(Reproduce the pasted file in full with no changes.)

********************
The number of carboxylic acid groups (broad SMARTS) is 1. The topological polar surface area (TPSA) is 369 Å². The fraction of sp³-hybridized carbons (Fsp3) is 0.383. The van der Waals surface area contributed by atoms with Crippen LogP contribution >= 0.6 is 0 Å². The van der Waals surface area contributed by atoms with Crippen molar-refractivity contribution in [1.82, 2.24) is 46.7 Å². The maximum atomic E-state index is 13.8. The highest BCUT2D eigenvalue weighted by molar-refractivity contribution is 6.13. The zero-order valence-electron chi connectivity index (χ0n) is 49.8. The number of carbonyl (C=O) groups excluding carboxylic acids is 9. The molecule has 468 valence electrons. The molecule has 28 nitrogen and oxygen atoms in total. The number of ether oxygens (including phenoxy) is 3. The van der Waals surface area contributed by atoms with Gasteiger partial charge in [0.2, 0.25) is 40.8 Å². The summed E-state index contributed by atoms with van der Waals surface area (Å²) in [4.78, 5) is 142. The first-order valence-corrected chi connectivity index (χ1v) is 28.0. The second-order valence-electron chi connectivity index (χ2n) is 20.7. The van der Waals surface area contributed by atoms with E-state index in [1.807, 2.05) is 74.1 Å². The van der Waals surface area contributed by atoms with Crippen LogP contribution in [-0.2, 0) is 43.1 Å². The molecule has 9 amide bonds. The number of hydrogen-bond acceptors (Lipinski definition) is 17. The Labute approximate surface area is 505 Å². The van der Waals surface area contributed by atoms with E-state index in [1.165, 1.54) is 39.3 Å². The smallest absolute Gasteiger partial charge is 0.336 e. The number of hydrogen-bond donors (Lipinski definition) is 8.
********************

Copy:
The number of carboxylic acid groups (broad SMARTS) is 1. The topological polar surface area (TPSA) is 369 Å². The fraction of sp³-hybridized carbons (Fsp3) is 0.383. The van der Waals surface area contributed by atoms with Crippen LogP contribution >= 0.6 is 0 Å². The van der Waals surface area contributed by atoms with Crippen molar-refractivity contribution in [1.82, 2.24) is 46.7 Å². The maximum atomic E-state index is 13.8. The highest BCUT2D eigenvalue weighted by molar-refractivity contribution is 6.13. The zero-order valence-electron chi connectivity index (χ0n) is 49.8. The number of carbonyl (C=O) groups excluding carboxylic acids is 9. The molecule has 468 valence electrons. The molecule has 28 nitrogen and oxygen atoms in total. The number of ether oxygens (including phenoxy) is 3. The van der Waals surface area contributed by atoms with Gasteiger partial charge in [0.2, 0.25) is 40.8 Å². The summed E-state index contributed by atoms with van der Waals surface area (Å²) in [4.78, 5) is 142. The first-order valence-corrected chi connectivity index (χ1v) is 28.0. The second-order valence-electron chi connectivity index (χ2n) is 20.7. The van der Waals surface area contributed by atoms with E-state index in [1.807, 2.05) is 74.1 Å². The van der Waals surface area contributed by atoms with Crippen LogP contribution in [-0.2, 0) is 43.1 Å². The molecule has 9 amide bonds. The number of hydrogen-bond acceptors (Lipinski definition) is 17. The Labute approximate surface area is 505 Å². The van der Waals surface area contributed by atoms with E-state index in [1.165, 1.54) is 39.3 Å². The smallest absolute Gasteiger partial charge is 0.336 e. The number of hydrogen-bond donors (Lipinski definition) is 8.